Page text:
This spring, when I fixed this jacket for my dad, I got an unexpected bonus. Every time I saw him wearing it (which was quite often, it’s his favorite for cool windy days) my heart would warm with a soft fuzzy glow. Here was my dad, who I love dearly, so pleased with his jacket and so obviously getting good use out of it, both of those all the more so since I had fixed the zipper and the tearing pockets. It’s hard to describe actually— it seems at the same time obvious and silly— but I’m telling you, every single time I saw him in the jacket I would get a moment of happiness.
So, the obvious thing to do was to mend something else of his, and the standout candidate was this backpack. He’s had it since, I don’t know, around the time I was born maybe? And he still takes it out into the field on weekly basis. (Maybe I should explain that Dad is a fairly recently retired wildlife biologist, who now gets to spend more time outside with his pet projects than he did while he was working. Objects, which are part of his field gear and/or live in his pickup truck, do not lead an easy life.) And I have a serious soft spot for things that have far outlasted their expected usefulness—this clearly qualified.
Another (non-sentimental) reason I was all up for fixing rather than replacing this pack is that the zippers still work! I asked Dad if they did, and he said “kind of,” which turned out to mean that the only thing holding them back was the amount of frayed nylon threads stuck in the teeth. Amazing. The first thing I did was to turn under and sew down the raw edge of the flap covering the zipper, which had pulled out of its original stitching long ago and was the main source of the zipper-clogging threads. I pulled the threads from the zipper using my fingers, a tweezers, and a scissors for stubborn parts, alternately zipping and unzipping it until they were just about all gone. I also went kind of nuts zigzagging over any and all seam allowances and raw edges I could reach inside the pack with my machine, trying to keep future fraying and loose threads to an absolute minimum, since after all, this backpack has to be ready for another 30-odd years of use.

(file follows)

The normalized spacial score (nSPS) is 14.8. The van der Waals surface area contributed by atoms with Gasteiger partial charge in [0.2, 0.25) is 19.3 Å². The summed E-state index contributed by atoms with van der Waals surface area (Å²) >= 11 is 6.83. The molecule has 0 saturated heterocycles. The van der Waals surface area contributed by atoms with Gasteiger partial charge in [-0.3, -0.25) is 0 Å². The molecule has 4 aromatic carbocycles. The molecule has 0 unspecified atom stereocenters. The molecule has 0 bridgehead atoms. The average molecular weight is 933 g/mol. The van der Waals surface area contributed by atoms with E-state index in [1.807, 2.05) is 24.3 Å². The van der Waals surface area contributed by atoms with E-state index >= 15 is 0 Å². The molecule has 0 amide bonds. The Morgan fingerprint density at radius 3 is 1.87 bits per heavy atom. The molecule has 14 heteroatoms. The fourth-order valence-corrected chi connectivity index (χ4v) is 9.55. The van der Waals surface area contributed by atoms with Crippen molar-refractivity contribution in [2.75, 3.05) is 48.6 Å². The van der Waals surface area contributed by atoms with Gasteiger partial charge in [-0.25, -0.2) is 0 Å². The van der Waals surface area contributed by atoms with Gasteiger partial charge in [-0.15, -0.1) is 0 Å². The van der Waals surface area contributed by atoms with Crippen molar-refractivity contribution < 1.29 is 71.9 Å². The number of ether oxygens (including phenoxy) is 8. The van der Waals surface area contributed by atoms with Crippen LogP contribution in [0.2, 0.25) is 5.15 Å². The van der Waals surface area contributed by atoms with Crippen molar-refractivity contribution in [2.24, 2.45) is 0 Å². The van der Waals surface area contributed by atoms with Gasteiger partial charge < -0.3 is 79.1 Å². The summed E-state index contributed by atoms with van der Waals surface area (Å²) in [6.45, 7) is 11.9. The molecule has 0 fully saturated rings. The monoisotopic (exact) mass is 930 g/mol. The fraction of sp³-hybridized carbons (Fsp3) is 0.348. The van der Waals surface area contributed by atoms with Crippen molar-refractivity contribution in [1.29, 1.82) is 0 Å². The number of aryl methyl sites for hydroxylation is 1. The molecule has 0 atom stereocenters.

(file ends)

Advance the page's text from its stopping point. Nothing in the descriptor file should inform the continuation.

The bigger holes I patched inside and out, to reinforce them, and again to keep all raw edges inside so they wouldn’t unravel any further. The worst hole was where one strap had pulled out of the body of the pack. That one had allowed Dad’s not-so-small camera to fall out of the pack—that was the last straw for him to hand it over so I could fix it. After patching that hole on both sides, I sewed a big X through the strap webbing and the new fabric, which ought to hold it. I also reinforced the other strap with similar stitching.
The only part I have a doubt about, is where one strap had pulled off at the point where it’s anchored to the top of the pack. I added new fabric on both sides of the whole area where the straps attach (the one you see on the outside is black faux suede), and stitched around the whole thing as best I could. But, there is an old rivet in there that had pulled out. I couldn’t stitch as close to it as I would like, and I thought pulling it off completely would weaken the strap too much. At least I will be around to see how it holds up, and make future repairs if necessary!
Hopefully you don’t need any more encouragement than the above story to get out there and fix something for someone you love. It doesn’t have to be sewing, use whatever skills you have. And if you have any questions about needle-and-thread mending, let me know, I’ll be happy to help if I can.